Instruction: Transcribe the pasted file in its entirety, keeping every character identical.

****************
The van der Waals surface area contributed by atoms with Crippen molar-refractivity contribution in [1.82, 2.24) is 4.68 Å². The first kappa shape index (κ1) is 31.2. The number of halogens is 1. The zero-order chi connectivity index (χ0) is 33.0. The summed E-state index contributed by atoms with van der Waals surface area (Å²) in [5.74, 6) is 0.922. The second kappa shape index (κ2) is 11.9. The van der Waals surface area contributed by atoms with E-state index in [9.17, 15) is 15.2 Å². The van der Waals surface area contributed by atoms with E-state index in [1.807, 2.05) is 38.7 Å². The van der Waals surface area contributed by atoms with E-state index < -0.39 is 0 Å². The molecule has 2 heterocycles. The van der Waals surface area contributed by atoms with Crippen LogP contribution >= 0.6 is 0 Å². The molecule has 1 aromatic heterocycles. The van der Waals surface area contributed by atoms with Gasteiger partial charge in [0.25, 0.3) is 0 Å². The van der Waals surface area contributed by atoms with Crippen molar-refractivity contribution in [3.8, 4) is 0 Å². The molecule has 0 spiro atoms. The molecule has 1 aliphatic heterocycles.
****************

The van der Waals surface area contributed by atoms with Crippen molar-refractivity contribution in [1.82, 2.24) is 4.68 Å². The first kappa shape index (κ1) is 31.2. The number of halogens is 1. The zero-order chi connectivity index (χ0) is 33.0. The summed E-state index contributed by atoms with van der Waals surface area (Å²) in [5.74, 6) is 0.922. The second kappa shape index (κ2) is 11.9. The van der Waals surface area contributed by atoms with E-state index in [9.17, 15) is 15.2 Å². The van der Waals surface area contributed by atoms with E-state index in [1.807, 2.05) is 38.7 Å². The van der Waals surface area contributed by atoms with E-state index < -0.39 is 0 Å². The molecule has 2 heterocycles. The van der Waals surface area contributed by atoms with Crippen LogP contribution >= 0.6 is 0 Å². The molecule has 1 aromatic heterocycles. The van der Waals surface area contributed by atoms with Gasteiger partial charge in [0.25, 0.3) is 0 Å². The van der Waals surface area contributed by atoms with Crippen molar-refractivity contribution in [3.8, 4) is 0 Å². The molecule has 0 spiro atoms. The molecule has 1 aliphatic heterocycles.